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Russia: Officials And Bureaucrats Still Enjoy The Good Life

The perks and privileges that Soviet bureaucrats received under the Communist system were legendary. But RFE/RL correspondent Tuck Wesolowsky says the system is scarcely fairer today, and may even be worse.

Moscow, 13 January 2000 (RFE/RL) -- In the early morning and evening rush hours, Moscow's Kutuzovsky Prospect looks more like an elite speedway than a routine roadway.

Scores of Mercedes and other luxury cars sporting special license plates zoom down a specially reserved lane. They blur past a mass of mostly battered Soviet-made cars nudging along in the crowded lanes reserved for no one. Many of the gleaming autos are traveling to or from places like Zukovka or Barvicha, new gated communities that have cropped up on Moscow's periphery to provide homes for the elite.

During the Brezhnev era, only 124 autos were outfitted with the special tags that essentially give their holder carte blanche to drive with little regard for the rules of the road. But today, the special plates adorn not only the sleek sedans of the "creme de la Kremlin." Duma deputies and low-level government functionaries have them too. And a newly introduced series of license plates, designated 0-00, is available for sale to business people. Five to ten thousand dollars buys them freedom from traffic regulations.

The special license plate is just one of the many perks government officials enjoy in today's Russia. President Boris Yeltsin may have been the St. George who slew the communist dragon, but many critics blame him for not only tolerating but expanding the already bloated bureaucracy and its attendant perks.

Vladimir Simsky of the Moscow-based Democratic Information Center of Russia says the system of privileges, special favors and gifts was so widespread during the Soviet Union that the question arises whether they were really privileges. He says that system continues to this day.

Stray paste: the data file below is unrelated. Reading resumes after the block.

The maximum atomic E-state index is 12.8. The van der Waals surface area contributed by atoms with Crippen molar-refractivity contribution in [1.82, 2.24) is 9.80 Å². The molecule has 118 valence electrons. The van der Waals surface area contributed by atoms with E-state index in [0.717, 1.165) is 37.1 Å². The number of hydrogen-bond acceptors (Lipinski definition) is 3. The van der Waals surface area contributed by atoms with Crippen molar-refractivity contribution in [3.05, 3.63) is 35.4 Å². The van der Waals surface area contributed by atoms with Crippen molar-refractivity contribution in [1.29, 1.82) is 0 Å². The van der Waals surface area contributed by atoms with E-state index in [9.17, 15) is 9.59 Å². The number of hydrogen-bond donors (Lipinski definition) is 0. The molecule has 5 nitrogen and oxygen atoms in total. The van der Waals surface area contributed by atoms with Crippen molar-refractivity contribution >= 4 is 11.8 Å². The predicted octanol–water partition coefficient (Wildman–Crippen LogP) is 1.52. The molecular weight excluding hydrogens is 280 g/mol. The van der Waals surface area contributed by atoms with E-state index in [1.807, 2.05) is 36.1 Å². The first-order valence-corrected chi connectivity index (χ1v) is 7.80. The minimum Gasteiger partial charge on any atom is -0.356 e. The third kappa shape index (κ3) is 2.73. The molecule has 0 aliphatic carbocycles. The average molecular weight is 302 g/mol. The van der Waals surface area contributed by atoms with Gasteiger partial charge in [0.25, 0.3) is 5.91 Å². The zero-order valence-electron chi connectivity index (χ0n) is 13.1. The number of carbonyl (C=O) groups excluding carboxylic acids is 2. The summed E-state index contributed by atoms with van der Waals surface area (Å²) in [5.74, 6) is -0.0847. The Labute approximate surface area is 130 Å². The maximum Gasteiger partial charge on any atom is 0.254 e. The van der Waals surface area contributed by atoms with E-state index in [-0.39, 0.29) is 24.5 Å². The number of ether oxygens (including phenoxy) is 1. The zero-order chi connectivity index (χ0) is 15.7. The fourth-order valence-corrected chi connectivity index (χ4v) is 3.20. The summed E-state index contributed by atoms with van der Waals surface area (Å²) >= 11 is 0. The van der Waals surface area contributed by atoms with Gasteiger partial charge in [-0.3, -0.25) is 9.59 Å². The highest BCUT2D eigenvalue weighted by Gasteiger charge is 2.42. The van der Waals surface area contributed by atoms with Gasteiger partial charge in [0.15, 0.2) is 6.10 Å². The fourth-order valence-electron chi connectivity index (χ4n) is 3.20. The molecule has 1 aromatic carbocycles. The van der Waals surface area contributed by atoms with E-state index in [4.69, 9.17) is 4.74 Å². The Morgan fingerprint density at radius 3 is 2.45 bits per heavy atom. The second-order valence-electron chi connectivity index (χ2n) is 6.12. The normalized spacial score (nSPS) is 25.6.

"Millions of people were on these lists [of bureaucrats] and received various privileges. Even the janitors in the Kremlin got some special benefits -- and they still do. So, in my opinion, basically nothing has changed."

Simsky says the traditional system of favors and gifts -- and not market methods -- is what is guiding Russia's transition from communism to capitalism.

"Many members of our elite are using the system of privileges and titles to allow them to influence specific government decisions. And, of course, the system also brings with it [nice] cars, summer homes, [special] apartments, and other things like special medical treatment, etc."

In last month's election to Russia's lower house, the State Duma, candidates were vying for more than just a seat in the legislature. Duma membership carries significant perks. One of the most coveted of these is the right to acquire a cheap apartment in the Russian capital, where housing is tight and expensive. At the end of the term, legislators have a unique right to purchase, or "privatize," the apartment at a low price.

And within the Duma, all legislators are not alike. You won't find the "council" of the State Duma mentioned in the Russian constitution. But for those lucky enough to sit on the council, it means more riches. Simsky explains:

"[The council] is the body handling the agenda for the Duma's work, and it decides which questions will be addressed at which session. The council is led by the chairman of the Duma, his assistant and the leaders of all the Duma committees. [Council members] get more perks than the rest of the Duma. They have their own cars. They get special medical treatment, just like government officials have."

The council is also the scene of the most intense lobbying -- and legislators who sit on it have the best chance of picking up some cash on the side. Russian elites with a stake in a certain legislative issue do their utmost to ensure that the council schedules the issue for debate before the full State Duma.

In other words, the political system taking root in Russia is taking on many of the darker traits found in the West, where campaign financing has long been a reform issue. Maybe Russia is changing after all.

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    Tony Wesolowsky

    Tony Wesolowsky is a senior correspondent for RFE/RL in Prague, covering Belarus, Ukraine, Russia, and Central Europe, as well as energy issues. His work has also appeared in The Philadelphia Inquirer, the Christian Science Monitor, and the Bulletin Of The Atomic Scientists.